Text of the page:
An offer from Poland to donate MiG-29 fighter jets to Ukraine took US officials by surprise on Tuesday, raising fears the move could draw NATO allies into more direct conflict with Russia. Vice President Kamala Harris arrives in Warsaw on Wednesday for talks on how to help Ukraine counter Putin's aggression.
The Pentagon on Tuesday rejected Poland's surprise announcement that it would give the United States its MiG-29 fighter jets for use by Ukraine, describing the offer as untenable.
Pentagon spokesman John Kirby said Poland's declaration that it intended to deliver the 28 jets to the US Ramstein Air Base in Germany raised the concerning prospect of warplanes departing from a US and NATO base to fly into airspace contested with Russia in the Ukraine conflict.
“We will continue to consult with Poland and our other NATO allies about this issue and the difficult logistical challenges it presents, but we do not believe Poland’s proposal is a tenable one,” Kirby said in a statement.
The Pentagon went further late on Wednesday, saying it would oppose any plan for NATO nations to provide fighter jets to Ukraine, calling it "high-risk".
The proposed gift of more warplanes would be a morale booster for Ukrainians under pounding Russian assault for nearly two weeks. But it also raises the risk of the war expanding beyond Ukraine.
Russia has declared that supporting Ukraine’s air force would be tantamount to joining the war, and could spur retaliation.
White House officials were blindsided by the Polish announcement on the MiGs. The proposal did not come up during talks with Secretary of State Antony Blinken when he was recently in Poland, according to a US official familiar with the talks. The official, who spoke on the condition of anonymity, said White House officials did not think the proposal would easily solve the logistical challenges of providing aircraft to Ukraine.
US Undersecretary of State Victoria Nuland told lawmakers at a hearing on the Ukraine crisis Tuesday she learned of Poland's plans only while driving to the hearing. “To my knowledge, it wasn’t pre-consulted with us,” Nuland told senators.
German officials also said there were no plans for MiGs to be flying out of Ramstein Air Base.
Chancellor Olaf Scholz noted that Germany has given Ukraine financial and humanitarian aid, as well as some weapons. He added: "But it is also true that we have to consider very carefully what we do concretely, and definitely warplanes are not part of that."
A spokesperson for the foreign ministry added that any decisions needed to be made with the goal of preventing the war in Ukraine from spilling over into NATO.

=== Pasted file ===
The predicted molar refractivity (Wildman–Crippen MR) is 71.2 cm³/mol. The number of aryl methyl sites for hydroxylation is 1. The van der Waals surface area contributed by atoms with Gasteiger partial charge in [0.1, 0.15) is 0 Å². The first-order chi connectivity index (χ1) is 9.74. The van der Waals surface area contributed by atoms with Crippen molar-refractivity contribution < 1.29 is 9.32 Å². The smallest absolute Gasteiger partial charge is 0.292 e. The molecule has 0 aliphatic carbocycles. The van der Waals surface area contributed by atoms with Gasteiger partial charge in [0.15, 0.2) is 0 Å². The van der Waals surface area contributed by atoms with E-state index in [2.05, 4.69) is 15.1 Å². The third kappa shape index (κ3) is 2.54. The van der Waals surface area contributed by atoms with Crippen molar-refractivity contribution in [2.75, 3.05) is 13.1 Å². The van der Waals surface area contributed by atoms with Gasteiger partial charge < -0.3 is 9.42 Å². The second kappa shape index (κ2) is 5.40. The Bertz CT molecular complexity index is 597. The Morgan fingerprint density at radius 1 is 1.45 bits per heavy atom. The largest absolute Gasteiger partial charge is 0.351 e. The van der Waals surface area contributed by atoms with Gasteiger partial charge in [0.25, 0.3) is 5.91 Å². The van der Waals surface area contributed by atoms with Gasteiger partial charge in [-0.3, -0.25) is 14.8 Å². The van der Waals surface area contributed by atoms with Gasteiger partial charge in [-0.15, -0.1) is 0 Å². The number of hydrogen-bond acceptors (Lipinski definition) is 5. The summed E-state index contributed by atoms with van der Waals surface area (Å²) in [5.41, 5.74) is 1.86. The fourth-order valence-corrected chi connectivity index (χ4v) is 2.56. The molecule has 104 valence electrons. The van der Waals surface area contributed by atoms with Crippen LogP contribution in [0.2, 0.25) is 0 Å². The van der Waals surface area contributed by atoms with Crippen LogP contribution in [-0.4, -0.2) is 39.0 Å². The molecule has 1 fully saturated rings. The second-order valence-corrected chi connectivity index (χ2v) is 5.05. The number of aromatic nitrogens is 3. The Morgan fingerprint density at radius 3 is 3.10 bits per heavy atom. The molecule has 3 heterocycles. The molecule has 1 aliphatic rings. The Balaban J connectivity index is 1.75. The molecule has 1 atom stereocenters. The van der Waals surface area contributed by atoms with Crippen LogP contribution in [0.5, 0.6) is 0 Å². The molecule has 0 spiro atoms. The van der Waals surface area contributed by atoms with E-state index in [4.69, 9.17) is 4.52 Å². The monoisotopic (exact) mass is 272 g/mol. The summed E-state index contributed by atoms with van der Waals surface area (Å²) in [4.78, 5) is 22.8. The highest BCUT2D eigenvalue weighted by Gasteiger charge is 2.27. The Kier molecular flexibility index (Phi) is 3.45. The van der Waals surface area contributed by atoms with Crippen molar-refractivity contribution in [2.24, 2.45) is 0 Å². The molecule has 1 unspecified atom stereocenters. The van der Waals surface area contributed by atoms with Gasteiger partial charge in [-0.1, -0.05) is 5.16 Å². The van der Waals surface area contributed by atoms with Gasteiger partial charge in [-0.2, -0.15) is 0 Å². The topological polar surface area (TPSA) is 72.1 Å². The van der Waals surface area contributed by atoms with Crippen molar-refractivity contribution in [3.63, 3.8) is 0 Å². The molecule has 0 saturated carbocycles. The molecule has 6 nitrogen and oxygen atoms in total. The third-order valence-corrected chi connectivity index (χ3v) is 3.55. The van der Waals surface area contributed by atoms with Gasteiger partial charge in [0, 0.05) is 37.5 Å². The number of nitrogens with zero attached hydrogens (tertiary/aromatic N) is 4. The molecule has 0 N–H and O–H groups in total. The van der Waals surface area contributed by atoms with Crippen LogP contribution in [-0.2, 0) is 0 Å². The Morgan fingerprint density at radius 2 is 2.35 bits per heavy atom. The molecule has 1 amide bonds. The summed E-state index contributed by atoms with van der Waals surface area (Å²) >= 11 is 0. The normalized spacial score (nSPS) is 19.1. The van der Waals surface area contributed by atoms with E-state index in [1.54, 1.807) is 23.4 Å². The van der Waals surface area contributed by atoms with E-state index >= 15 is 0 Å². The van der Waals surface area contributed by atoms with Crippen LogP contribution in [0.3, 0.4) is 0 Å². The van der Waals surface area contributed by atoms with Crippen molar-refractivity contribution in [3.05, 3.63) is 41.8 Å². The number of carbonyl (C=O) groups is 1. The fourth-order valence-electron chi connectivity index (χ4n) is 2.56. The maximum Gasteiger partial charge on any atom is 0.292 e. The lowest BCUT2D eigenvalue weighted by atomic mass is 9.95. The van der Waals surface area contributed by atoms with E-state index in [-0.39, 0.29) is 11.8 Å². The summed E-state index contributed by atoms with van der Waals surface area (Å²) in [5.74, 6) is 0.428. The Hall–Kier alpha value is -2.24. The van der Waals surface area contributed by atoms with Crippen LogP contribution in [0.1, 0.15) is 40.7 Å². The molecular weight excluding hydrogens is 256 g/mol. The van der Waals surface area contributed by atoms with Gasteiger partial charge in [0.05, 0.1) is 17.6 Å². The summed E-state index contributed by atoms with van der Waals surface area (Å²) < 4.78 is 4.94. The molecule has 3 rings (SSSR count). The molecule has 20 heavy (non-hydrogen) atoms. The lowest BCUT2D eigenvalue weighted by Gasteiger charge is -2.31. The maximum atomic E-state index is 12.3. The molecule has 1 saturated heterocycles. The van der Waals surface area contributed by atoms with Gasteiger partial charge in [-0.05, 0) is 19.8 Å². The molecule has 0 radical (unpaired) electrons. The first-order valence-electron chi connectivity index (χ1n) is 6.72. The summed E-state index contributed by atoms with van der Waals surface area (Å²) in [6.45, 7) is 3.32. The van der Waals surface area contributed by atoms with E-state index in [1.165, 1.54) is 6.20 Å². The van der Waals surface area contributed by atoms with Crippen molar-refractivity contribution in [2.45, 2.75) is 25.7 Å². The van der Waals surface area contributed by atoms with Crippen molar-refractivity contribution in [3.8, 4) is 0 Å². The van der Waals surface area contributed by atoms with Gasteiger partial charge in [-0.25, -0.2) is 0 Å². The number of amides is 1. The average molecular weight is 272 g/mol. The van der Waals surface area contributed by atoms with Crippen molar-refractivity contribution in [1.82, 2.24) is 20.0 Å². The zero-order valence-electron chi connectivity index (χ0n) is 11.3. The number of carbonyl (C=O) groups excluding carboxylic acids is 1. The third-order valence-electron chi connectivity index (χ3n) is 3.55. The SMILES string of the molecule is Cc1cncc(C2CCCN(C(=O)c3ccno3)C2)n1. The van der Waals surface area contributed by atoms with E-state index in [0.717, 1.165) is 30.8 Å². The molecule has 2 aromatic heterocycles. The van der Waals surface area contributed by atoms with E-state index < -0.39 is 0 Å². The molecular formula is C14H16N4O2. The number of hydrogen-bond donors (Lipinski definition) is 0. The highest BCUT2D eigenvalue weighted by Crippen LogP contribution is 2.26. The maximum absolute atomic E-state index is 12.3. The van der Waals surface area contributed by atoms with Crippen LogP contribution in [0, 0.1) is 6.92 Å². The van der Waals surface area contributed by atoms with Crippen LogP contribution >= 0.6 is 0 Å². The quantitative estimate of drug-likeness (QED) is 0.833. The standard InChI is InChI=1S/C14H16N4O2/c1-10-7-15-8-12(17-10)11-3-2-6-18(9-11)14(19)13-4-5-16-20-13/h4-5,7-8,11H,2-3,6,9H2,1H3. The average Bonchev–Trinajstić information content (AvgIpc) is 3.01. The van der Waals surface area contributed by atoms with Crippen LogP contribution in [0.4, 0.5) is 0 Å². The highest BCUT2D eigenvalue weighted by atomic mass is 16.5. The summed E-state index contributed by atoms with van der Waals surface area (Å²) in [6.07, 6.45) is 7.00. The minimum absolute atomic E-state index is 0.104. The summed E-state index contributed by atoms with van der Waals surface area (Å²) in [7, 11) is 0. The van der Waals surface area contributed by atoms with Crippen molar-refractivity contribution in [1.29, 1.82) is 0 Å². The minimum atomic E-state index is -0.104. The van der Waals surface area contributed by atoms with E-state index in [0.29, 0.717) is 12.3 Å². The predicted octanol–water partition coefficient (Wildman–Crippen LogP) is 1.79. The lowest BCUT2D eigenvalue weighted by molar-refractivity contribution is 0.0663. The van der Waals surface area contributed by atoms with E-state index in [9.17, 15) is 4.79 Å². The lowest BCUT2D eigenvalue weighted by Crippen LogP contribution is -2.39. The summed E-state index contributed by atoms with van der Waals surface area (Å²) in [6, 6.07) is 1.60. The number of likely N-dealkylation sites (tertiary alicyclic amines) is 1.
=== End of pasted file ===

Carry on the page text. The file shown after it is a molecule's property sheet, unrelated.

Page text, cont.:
Ukraine pleads for warplanes
Ukrainian President Volodymyr Zelensky called again on Wednesday for Western powers to urgently make a decision on the fighter jets.
"When will there be a decision? Look, we're at war!" Zelensky said in a video on his Telegram channel. "We ask you again to decide as soon as possible. Send us planes."
But the handover of Poland's 28 Soviet-made MiG-29s would be unlikely to be a game-changer militarily. MiG-29s are inferior to more sophisticated Russian aircraft and could be easy prey for Russian pilots and missiles.
Ukraine has been pleading for more warplanes as it resists mightier Russian forces. Washington has been looking at a proposal under which Poland would supply Ukraine with MiG-29s and would receive in exchange American F-16s. Ukrainian pilots are trained to fly the Soviet-era MiG-29s.
Any MiG transfer would be fraught with complications. Neither NATO nor the European Union wants to be seen as directly involved in such a transaction, which would sharply raise already extreme tensions with Russia.
To maintain the pretense that NATO and the EU are not direct participants in the Ukraine conflict, US and Polish officials have been considering a variety of options. Under one scenario, Poland would deliver fighter jets to the US base in Germany, where they would be repainted and flown to a non-NATO, non-EU country. Ukrainian pilots would then come to fly them to Ukraine.
No country has been publicly identified as a transit point, but Kosovo, a non-aligned country that is very friendly with the United States, has been mentioned as one of several nations that might be willing to serve as a middle point.
Polish Prime Minister Mateusz Morawiecki said Wednesday that any decision about delivering offensive weapons must be made unanimously by NATO members.
“This is why we are able to give all of our fleet of jet fighters to Ramstein. But we are not ready to make any moves on our own because … we are not a party to this war,” he said.
Poland publicly floated the plan to donate its MiGs the day before Vice President Kamala Harris was scheduled to depart for Warsaw for talks with Polish officials. The offer and subsequent US refusal is likely to add an awkward layer to the talks, which were expected to focus largely on US efforts to help Poland and other Eastern European nations struggling to take in some 2 million refugees since the war started.
A senior US defence official has said Ukrainians are flying relatively few of their existing aircraft, for relatively little time, as it is. The defence official, who spoke on condition of anonymity to discuss the US assessment, said it's possible that Ukraine does not need more planes and would benefit most from more of the weapons it uses effectively every day, including anti-aircraft Stinger and anti-tank Javelin missiles.
The official also said that Russia currently has the capacity to reach almost the entire country of Ukraine with its surface-to-air missiles, including from within Russia and from ships in the Black Sea.
(FRANCE 24 with AP and Reuters)